UK law and guidance
The National Crime Agency’s National Strategic Assessment 2017 indicates that previous figures of £36 billion to £90 billion for all money laundering impacting on the UK could be a significant underestimation. Money laundering is also an enabler of serious and organised crime, which as well as costing the UK an estimated £24 billion a year, perpetuates wider social harms that damage communities and people’s lives.
The UK anti-money laundering regime requirements are set out in the Proceeds of Crime Act 2002 (POCA) (as amended by the Serious Organised Crime and Police Act 2005 (SOCPA)), the Money Laundering, Terrorist Financing and Transfer of Funds (Information on the Payer) Regulations 2017 (MLR 2017) and the Terrorism Act 2000 (TA 2000) (as amended by the Anti-Terrorism, Crime and Security Act 2001 (ATCSA 2001) and the Terrorism Act 2006 (TA 2006)).
Money Laundering Regulations 2017
The Money Laundering, Terrorist Financing and Transfer of Funds (Information on the Payer) Regulations 2017 (MLR 2017) effective on 26 June 2017, aim to ensure that the UK’s anti-money laundering regime implements the EU Fourth Money Laundering Directive and is in line the Financial Action Task Force’s standards and recommendations. The regulations build on the Money Laundering Regulations 2007 and introduce some significant changes which are summarised here.
To help IFA members meet their obligations under the MLR 2017, we have developed an Anti-Money Laundering checklist. This checklist covers policies, controls and procedures, awareness and training, record keeping, firm’s risk assessment of money laundering or terrorist financing risks, client due diligence (CDD), reporting, supervision and monitoring requirements under the regulations.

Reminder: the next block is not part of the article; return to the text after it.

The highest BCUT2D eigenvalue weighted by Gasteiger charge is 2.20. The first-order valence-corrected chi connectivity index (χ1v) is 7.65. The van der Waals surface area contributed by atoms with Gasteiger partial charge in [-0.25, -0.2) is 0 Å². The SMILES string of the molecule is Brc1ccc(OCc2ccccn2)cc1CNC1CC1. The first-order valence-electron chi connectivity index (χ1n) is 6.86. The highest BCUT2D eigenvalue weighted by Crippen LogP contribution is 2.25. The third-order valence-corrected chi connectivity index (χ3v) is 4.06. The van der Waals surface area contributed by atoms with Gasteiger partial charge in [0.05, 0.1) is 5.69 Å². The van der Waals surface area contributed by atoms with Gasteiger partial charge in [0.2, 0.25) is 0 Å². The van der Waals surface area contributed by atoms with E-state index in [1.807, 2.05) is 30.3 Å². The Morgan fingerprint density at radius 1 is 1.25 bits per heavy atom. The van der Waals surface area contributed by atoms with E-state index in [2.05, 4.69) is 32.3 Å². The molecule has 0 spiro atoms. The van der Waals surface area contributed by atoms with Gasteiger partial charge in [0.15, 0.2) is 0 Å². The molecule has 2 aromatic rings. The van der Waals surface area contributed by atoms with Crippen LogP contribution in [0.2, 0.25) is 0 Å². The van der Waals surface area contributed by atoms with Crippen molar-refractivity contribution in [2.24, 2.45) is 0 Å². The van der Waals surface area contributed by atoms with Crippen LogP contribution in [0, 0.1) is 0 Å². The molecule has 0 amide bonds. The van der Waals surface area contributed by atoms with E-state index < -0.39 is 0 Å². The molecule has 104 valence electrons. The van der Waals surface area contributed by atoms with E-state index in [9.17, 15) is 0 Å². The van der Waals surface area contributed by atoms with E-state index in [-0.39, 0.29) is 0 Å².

UK National Risk assessment
HM Treasury has published the 2017 update of the UK National Risk Assessment of Money Laundering and Terrorist Financing (NRA). The first version was published in 2015 and is available here.
Circumstances where there might be high risk of money laundering or terrorist financing
MLR17 requires the IFA to make available any information relevant to the firm’s own firm-wide risk assessment. The Accountancy Affinity Group, which includes the IFA, has identified a list of circumstances where there might be a high risk of money laundering or terrorist financing.
Anti-money laundering guidance for the accountancy sector
HM Treasury has approved the Anti-Money Laundering Guidance for the Accountancy Sector. The guidance has been prepared to help accountants comply with their obligations under UK legislation to prevent, recognise and report money laundering. Compliance with this guidance will ensure compliance with the relevant legislation and professional requirements.
Flag it up campaign
The accountancy and legal sectors are working with the Home Office and the National Crime Agency to support the ‘Flag it up’ campaign. This joint initiative aims to raise awareness of the warning signs of money laundering, as well as the correct due diligence processes, and ultimately to help professionals to protect themselves and their firms.
- SAR regime
- SARs Guidance
- Requesting a defence under the POCA TACT
- Defence Against Money Laundering (DAML) FAQs
- Crime threats
- Signposting document to SAR guidance
- Engagement Accountancy Sector Group guidance document to help when making a SAR
- Money laundering and Terrorist financing controls in overseas jurisdictions - HM Treasury advisory notice
- Anti-Money Laundering and Counter-Terrorist Financing: Supervision Report 2015-17
Office of Financial Sanctions (OFSI)
- Financial Sanctions in the UK
- Financial Sanctions Guidance
- Reporting a Suspected Financial Sanctions Breach